I thought of Thumri as a medium through which to express myself. The emotions of love, longing, and devotion are an integral part of Thumri, and I thought that with the right kind of music, I could make the lyrics come alive.
Now, one can go to Youtube or "google" the name of old masters, and then hear their recordings. But the recorded music, even on expensive speakers is not an iota of experience we, the old timers, had listening "LIVE" on those three nights during 1956/57.
Difference between mushaira and classical music concert
The Annual Mushaira had hardly any female poets participating. However, on this stage of Indian Classical Music, there were many female artists and all great performers.
Another difference between this function and the Mushaira was the behavior of the audience. Mind you, the audience in both functions used to be the same elite of Delhi, but the response and behaviour was completely different.
Here the audience, sober, appreciative of classical music, either just kept nodding their heads, or clapping their hands with the taal. And sometimes "Wah Wah" would be heard. Most of this audience used to sit on the ground.
The Two great Annual Festivals of Delhi, now lost, and two different behaviors.
Some memorable moments lost forever...Pity
Listening to the Jugal Bandi of Pt. Ravi Shanker on Sitar, Ustad Ali Akbar Khan on Sarod with the third great Ustad Allah Rakha on Tabla was an experience to die for.
These three were the inseparable partners and pillars of Indian Classical Music.
Pt. Ravi Shankar and Ustad Ali Akbar Khan, both disciples of Baba Allauddin Khan, broke up after Pt. Ravi Shankar left his wife-daughter of his guru Allauddin Khan, and sister of Ustad Ali Akbar Khan.
Jugal Bandi of Ustad Vilayat Khan, a sitar maestro, and Ustad Bismillah Khan, shehnai wizard.
Their duet continued to enthrall audiences of Bombay in the 1990s. (Vilayat Khan later away to America)
There was a rivalry between two great sitar players - Pt. Ravi Shanker and Ustad Vilayat Khan. Most of the audience favored and loved both the Sitar players but it seems that both the players got more interested in experimenting with Western musicians, both pop and classical instrumentalists, including the Beatles and Yehudi Menuhin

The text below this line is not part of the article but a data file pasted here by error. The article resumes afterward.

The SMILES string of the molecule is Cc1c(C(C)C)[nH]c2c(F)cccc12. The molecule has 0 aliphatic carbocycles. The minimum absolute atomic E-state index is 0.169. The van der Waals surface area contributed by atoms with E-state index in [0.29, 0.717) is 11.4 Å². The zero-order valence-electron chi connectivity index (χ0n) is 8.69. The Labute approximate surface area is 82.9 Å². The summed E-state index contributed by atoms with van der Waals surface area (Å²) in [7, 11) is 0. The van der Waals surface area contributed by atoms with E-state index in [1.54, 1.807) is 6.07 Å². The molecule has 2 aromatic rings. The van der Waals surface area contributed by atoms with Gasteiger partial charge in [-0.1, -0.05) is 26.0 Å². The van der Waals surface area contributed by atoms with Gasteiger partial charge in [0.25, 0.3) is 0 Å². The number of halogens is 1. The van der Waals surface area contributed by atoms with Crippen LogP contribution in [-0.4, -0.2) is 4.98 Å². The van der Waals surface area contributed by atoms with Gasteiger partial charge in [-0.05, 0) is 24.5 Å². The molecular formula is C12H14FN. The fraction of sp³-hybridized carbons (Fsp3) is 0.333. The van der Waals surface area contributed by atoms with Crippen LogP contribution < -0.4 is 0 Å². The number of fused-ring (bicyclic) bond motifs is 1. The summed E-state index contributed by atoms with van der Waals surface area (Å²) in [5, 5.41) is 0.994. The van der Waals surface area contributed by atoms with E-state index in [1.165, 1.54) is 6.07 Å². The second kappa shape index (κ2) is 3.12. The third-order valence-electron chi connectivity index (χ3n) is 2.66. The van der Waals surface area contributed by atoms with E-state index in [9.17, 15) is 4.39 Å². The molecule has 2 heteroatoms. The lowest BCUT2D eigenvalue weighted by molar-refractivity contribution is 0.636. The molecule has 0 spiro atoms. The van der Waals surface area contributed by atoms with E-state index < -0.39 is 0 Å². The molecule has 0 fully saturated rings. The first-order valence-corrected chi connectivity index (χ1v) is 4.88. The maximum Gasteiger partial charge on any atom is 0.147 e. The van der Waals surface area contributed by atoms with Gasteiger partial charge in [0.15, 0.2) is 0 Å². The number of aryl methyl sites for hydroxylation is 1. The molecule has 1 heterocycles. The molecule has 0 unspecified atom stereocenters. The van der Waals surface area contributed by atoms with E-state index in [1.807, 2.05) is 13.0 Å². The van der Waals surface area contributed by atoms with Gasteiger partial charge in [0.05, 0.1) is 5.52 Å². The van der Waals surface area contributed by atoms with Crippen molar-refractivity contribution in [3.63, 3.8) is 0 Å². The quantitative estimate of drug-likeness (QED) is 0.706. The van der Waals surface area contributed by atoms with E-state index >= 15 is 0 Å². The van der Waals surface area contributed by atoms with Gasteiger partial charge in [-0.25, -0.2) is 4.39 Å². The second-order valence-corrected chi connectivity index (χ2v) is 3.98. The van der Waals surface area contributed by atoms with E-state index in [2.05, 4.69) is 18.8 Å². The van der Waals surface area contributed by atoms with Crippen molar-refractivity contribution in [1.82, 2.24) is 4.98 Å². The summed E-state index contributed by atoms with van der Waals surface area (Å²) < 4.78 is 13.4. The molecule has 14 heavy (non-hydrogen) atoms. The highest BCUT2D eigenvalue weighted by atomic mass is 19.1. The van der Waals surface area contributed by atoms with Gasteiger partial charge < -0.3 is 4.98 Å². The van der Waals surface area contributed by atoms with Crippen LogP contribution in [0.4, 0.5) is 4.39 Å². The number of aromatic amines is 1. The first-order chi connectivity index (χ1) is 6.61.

Other gems of this festival
Ustad Bundu Khan, Sarangi Player, was the man who brought the Sarangi out of the Kothas, where this instrument was primarily an accompanist to Bais (women) doing Mujras (dances). (Incidentally, I believe even Bade Ghulam Ali Khan Sahib started as a Sarangi Player at a Kotha)
Bundu Khan's sarangi almost talked to you. You could almost hear each and every word being played. And when two Ustads-Bundu Khan on Sarangi and Ahmed Jan Thirakwa on Tabla, the stage used to get fired. Ustad Bundu Khan Sahib took this instrument to the heights of Everest.
Like Bundu Khan Sahib, Ustad Bismillah Khan Sahib was a most welcomed Instrumentalist. This Banaras walla Shehnai Player, took this instrument out of the Shadi-Barat Tamasha to be the most loved instrument by millions.
While these two greats were playing on the stage of Constitution Club, not a soul moved. It invariably ended early morning after playing hundreds of requests.
And what a treat it used to be, at the break of a dawn, listening to Ustad Bismillah Khan playing Piloor and Kajri
To enjoy this instrument, imagine yourself at the Khan Sahib's Holy City of Banaras sitting on the banks of Ganga, and listening to young Bismillah.
It seems like an Indian tradition that almost great Indian Musicians started their godly gift very early in life. Bismillah was no different. Bismillah also started playing Shehnai at the age six, right on the banks of Holy Ganga.
To end my visit to the 1950s of my Delhi, here is a quote about Bismillah from one of the articles in the Hindustan Times:
In a Shiva-fixated city, shehnai maestro, Bismillah Khan, then 12 years old, first caught a glimpse of the boss. Little Bismillah was practising on the stone balcony of the Balaji temple when Shiva - the god, who locals say will never leave the city - visited him doused in ittar.
And Shivji told him: Son, play. Your name is joined with mine... Ishwar, Allah, Bismillah," says Ustad Nazim Khan, Bismillah's son.
A look back
I came to Delhi in early 1947, at the age of 16, after the division of the country. I was a witness to the First Independence Day flag hoisting by our then very popular Prime Minister Nehru at the historic Red Fort. And it was there that I heard the Shehnai of Bismillah for the first time,
Later on I was, like millions moved by the death of Mahatma Gandhi. And I remember walking along with the Hajoom from the Birla House to the Rajghat for the funeral of the Father of the Nation.
It was this emotional bond of that time for young people that made my heart later on enjoy the Indian cultural heritage of music and poetry.
Though I am tone deaf to the intricacy of music, I still enjoy it on my own!
© Jatinder Sethi 2017